• Unfunded liabilities are disclosed in each year's Comprehensive Annual Financial Report.[43]
  • State law requires board members and pension fund managers to file asset disclosure forms. KRS policies address conflicts of interest involving employees. State laws regarding gifts and hospitality apply to pension fund employees.[44]

Recent news

This section displays the most recent stories in a Google news search for the term "Kentucky + public + pensions"

All stories may not be relevant to this page due to the nature of the search engine.

Kentucky Public Pensions News Feed

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See also

Additional reading

External links

References

  1. Figures below are compiled by adding up all state pension plans
  2. This figure is derived by calculating the percent difference between the current year's funding level and the system's percent funded from the prior year.
  3. Rank is relative to the 50 state pension programs. "1" refers to the healthiest pension plan while "50" would be the least well-funded plan.
  4. 4.0 4.1 United States Census Bureau, "Public Employee Retirement Systems State- and Locally-Administered Pensions Summary Report: 2010," April 30, 2012
  5. 5.0 5.1 Pew Center on the States, "Widening Gap Update: Kentucky," June 18, 2012
  6. 6.0 6.1 6.2 6.3 6.4 6.5 6.6 Kentucky Retirement Systems, "Comprehensive Annual Financial Report, Fiscal Year Ended June 30, 2012," accessed November 11, 2013
  7. 7.0 7.1 7.2 7.3 7.4 Commonwealth of Kentucky, "Comprehensive Annual Financial Report for the Fiscal Year Ended June 30, 2012," accessed November 11, 2013
  8. Organisation for Economic Co-operation and Development, "Pensions Glossary," accessed November 27, 2013
  9. United States Government Accountability Office Report to the Committee on Finance, U.S. Senate, "State and Local Government Retiree Benefits: Current Status of Benefit Structures, Protections, and Fiscal Outlook for Funding Future Costs," September 2007. accessed October 23, 2013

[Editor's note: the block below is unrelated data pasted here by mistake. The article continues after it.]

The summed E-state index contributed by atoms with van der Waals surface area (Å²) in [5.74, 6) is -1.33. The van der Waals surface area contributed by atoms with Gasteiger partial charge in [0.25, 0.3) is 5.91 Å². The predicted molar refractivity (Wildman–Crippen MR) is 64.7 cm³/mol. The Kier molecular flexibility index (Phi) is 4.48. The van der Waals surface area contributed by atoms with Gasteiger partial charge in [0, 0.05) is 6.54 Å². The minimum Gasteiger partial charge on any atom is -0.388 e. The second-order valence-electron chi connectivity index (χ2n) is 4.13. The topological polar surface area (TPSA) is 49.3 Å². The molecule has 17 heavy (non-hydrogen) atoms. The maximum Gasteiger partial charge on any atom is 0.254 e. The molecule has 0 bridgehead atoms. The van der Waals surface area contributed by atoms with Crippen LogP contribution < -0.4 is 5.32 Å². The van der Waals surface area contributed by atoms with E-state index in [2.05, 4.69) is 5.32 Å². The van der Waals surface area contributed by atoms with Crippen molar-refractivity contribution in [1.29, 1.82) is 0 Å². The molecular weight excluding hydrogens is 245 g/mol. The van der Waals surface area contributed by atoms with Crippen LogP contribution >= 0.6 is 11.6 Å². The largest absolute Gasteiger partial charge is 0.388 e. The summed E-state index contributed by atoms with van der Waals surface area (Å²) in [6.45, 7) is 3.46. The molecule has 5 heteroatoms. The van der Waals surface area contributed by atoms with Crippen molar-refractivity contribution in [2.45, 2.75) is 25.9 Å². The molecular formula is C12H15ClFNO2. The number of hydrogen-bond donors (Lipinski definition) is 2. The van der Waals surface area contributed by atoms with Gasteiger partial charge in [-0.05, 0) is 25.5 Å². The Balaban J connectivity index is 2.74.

10. American Academy of Actuaries, "Issue Brief: The 80% Pension Funding Standard Myth," July 2012. accessed October 23, 2013
  11. Governing Magazine, " Is There a Plot Against Pensions?" October 14, 2013
  12. 12.0 12.1 12.2 Teachers' Retirement System, "Report of the Actuary on the Annual Valuation for Fiscal Year Ending June 30, 2012," accessed November 11, 2013 (timed out)
  13. 13.0 13.1 State Budget Solutions, "Promises Made, Promises Broken - The Betrayal of Pensioners and Taxpayers," accessed September 20, 2013
  14. 14.0 14.1 Analysis only available for system totals and not individual funds.
  15. Government Accounting Standards Board, "Annual Required Contribution (ARC)," accessed October 17, 2013
  16. Reuters, "Little-known U.S. board stokes hot pension debate," July 10, 2012
  17. State Budget Solutions, "GASB's ineffective public pension reporting standards set to take effect," June 5, 2013
  18. Kentucky Retirement Systems, "Report on the Annual Valuation of the Kentucky Retirement System, Prepared as of June 30, 2012," accessed November 11, 2013
  19. 19.0 19.1 Commonwealth of Kentucky, "Comprehensive Annual Financial Report for the Fiscal Year Ended June 30, 2009," accessed November 11, 2013 (timed out)
  20. "The Widening Gap Update,” Pew Center on the States, accessed October 17, 2013